Food trucks have started popping up all over Seattle thanks to recent efforts by the mayor and local health officials to relax some of the city’s strict regulations on street food. The latest – and certainly the most elaborate – addition to the group is Maximus Minimus (a.k.a. “the mobile pig.”) Owned by the same people behind Beecher’s Handmade Cheese, the focus at Maximus Minimus is on pork. Specifically, they are boasting “the best pulled-pork sandwich you’ve ever had.” Current plans are to keep the “pigstream” parked at 2nd & Pike downtown during lunchtime. At night, it will be roaming the streets of Seattle looking for the hottest spot in town. If you want to track where it will be next, you can follow their updates on twitter:

The other day, my friend and I snuck away from work and headed down to Maximus Minimus for lunch. The line was long but moved pretty quickly – things seemed fairly well-organized considering that they had only been in business for three days. The menu is limited: sandwiches, chips, slaw and drinks. You can add Beecher’s Flagship cheese to any sandwich. Sandwiches and slaw can each be ordered “maximus” (spicy) or “minimus” (sweet and tangy.) Between the two of us, my friend and I managed to order everything on the menu. I opted for a maximus vegetarian sandwich, chips and hibiscus nectar, and my friend had the pulled pork sandwich, slaw and ginger lemonade.

The vegetarian sandwich consists of barley, roasted mixed vegetables and currants bathed in maximus or minimus barbecue sauce. It was flavorful and the barley had a nice texture, but I was disappointed that the bun wasn’t toasted. The maximus sauce was not especially spicy. I later learned that you can order your maximus sauce with extra “hurt” if you like things really spicy. The sandwich was very messy which I don’t mind too much if I’m sitting at a table with plenty of napkins and a sink nearby – when you are hunkered down on the steps of Benaroya Hall, trying to eat your lunch while simultaneously keeping your napkin from blowing away in the wind, a messy sandwich might not be for everyone. The chips are a mix of potatoes, carrots, beets and green beans topped with fried chilies. They were an excellent surprise. The crisp and herb-rich slaw was equally tasty. I am a sucker for unusual drinks so I particularly liked the hibiscus nectar. My friend enjoyed his pork sandwich, but agreed with me that the bun should have been toasted.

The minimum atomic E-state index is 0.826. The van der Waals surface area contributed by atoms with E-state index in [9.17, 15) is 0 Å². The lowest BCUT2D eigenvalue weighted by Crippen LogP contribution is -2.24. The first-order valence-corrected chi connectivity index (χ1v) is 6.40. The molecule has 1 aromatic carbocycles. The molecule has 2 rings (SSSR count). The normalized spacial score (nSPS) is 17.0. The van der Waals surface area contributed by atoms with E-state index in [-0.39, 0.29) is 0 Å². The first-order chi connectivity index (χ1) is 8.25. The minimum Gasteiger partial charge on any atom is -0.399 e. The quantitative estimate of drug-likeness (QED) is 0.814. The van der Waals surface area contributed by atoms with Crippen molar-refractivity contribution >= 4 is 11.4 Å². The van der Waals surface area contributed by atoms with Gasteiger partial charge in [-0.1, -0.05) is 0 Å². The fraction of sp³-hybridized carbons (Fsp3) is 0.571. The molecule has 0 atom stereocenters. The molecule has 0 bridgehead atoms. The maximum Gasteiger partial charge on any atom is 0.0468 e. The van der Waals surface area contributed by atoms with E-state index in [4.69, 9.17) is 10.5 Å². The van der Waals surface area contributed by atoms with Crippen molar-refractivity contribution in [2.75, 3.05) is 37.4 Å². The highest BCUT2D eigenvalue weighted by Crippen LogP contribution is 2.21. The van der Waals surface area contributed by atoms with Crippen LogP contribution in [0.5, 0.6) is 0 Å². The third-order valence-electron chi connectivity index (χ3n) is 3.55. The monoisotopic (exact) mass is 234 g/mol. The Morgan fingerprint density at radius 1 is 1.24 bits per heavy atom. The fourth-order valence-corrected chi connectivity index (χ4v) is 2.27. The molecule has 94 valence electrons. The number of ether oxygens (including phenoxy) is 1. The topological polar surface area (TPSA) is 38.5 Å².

My total for lunch came to $12.50; the sandwich alone was a hefty $7.50. This may not seem like much for a downtown lunch, but this is street food! To my mind, the whole point of street food is that you get really yummy food for really cheap. Without the additional overhead of tables and a waitstaff, street food should be cheaper than restaurant food. Or, if you are going to charge higher prices, the food had better be mind-blowingly good (my lunch was merely decent.) I think it’s great that Seattle is starting to get a street food scene, and I love that Maximus Minimus has, for now at least, transformed this sketchy corner into a jovial community scene at lunch time (patrons in line were downright giddy at the prospect of ordering food from a big, shiny pig.) I just hope that some of the upcoming food vendors plan on offering better deals (I’m looking at you, Marination Mobile!)

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